Christmas With Luke: Jesus Comes to Those Who Feel Left Out
When The Washington Post broke the October 2016 story on Donald Trump’s lewd conversation with Billy Bush, I immediately wondered how we should engage with students regarding the event. The media erupted with feminist sentiments, and the scenario presented a unique moment for the Church to speak about the intrinsic worth of women as image-bearers of God.
I fretted for a moment about how our team might address this cultural conversation with students, sensing it was too important to avoid, but not wanting our coverage of the topic to be disproportionate. As I looked to our high school youth group schedule that week, I breathed a sigh of relief at the sweet timing of God’s Spirit. Our planned content was Luke 1:26-56 from our “Christmas in October” series where we make our way through Luke’s Gospel once every four years. What could be more aptly timed to communicate how our God regards women made in His image than a study on Mary and Elizabeth?
In our present cultural moment, our students are increasingly socially aware and concerned for those who feel on the fringes of society (although we may observe that their lived ethics don’t always seem to match their expressed concern). Thankfully, God’s Word is not silent on these matters. As we read Scripture, we find that our concern for those who are left out comes from God Himself. The Advent season provides a powerful opportunity to discuss this topic with our students, as Luke puts God’s care for the marginalized on center stage in Jesus’ birth narrative as well as throughout the text of his whole Gospel.
God Dignifies Women (Luke 1:26-56)
Starting in chapter 1, Luke shows us how two women receive the unexpected birth announcements of John the Baptist and Jesus. Mary and Elizabeth’s immediate trust in the word of the Lord from the angel is contrasted with Zechariah’s slowness to believe (Lk. 1:5-21). The fact that Joseph’s perspective is not even mentioned in the account highlights Luke’s emphasis on the dignity shown to these women.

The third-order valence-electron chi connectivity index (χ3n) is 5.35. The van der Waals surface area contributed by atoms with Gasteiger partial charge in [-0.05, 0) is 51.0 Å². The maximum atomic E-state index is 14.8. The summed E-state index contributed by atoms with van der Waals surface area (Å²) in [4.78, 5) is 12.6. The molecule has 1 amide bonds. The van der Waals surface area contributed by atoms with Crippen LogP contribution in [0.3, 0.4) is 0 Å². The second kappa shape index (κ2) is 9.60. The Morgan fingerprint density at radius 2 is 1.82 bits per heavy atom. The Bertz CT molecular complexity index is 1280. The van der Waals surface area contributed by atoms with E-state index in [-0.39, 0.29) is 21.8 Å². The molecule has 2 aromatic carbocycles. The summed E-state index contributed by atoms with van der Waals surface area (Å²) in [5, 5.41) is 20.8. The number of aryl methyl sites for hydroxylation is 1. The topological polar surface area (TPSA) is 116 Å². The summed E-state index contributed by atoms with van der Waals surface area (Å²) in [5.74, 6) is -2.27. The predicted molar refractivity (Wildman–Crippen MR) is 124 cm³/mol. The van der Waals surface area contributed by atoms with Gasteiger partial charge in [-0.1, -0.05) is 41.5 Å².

The unplanned pregnancy would have been especially precarious for Mary as an unmarried teenager. We know from other details in the four Gospels that she has very few means. She has no education beyond what she may have received at home and at the synagogue, where she would have learned of God’s promises through the history of Israel and recitation of the Psalms. She most likely has no way of earning an income herself, but is dependent on her father and her betrothed, Joseph. She also knows that once her pregnancy is discovered, she will be publicly shamed. At best, if Joseph shows mercy (which happily, we know he does), it will look like they have consummated their marriage before the proper time. At worst, Joseph himself will assume that she has been unfaithful, leaving her vulnerable to scorn. Either way, her reputation and her family name will be tarnished.
The fact that God would reveal himself to two women, one so disadvantaged, in this particular cultural context illustrates the beauty and the reach of His welcome in Christ. It’s not the pious male leadership of Israel who get a front row seat to the kingdom (although Zechariah certainly had his chance); instead it’s those whose voices have been silenced who hear the Good News and believe.
This is one of Luke’s favorite themes (Lk. 8:1-3), and he will draw on it again at the end of his Gospel, when it is women who first witness Christ’s resurrection, while the men are found doubting (Lk. 24:1-12). In a culture that did not validate the testimony of women, Jesus exalts and dignifies his sisters. This remarkable truth tells us something of the gospel and something of God’s own character—something our students (both male and female) desperately need to hear in an age of #MeToo and increasing confusion about the beauty of our God-given genders.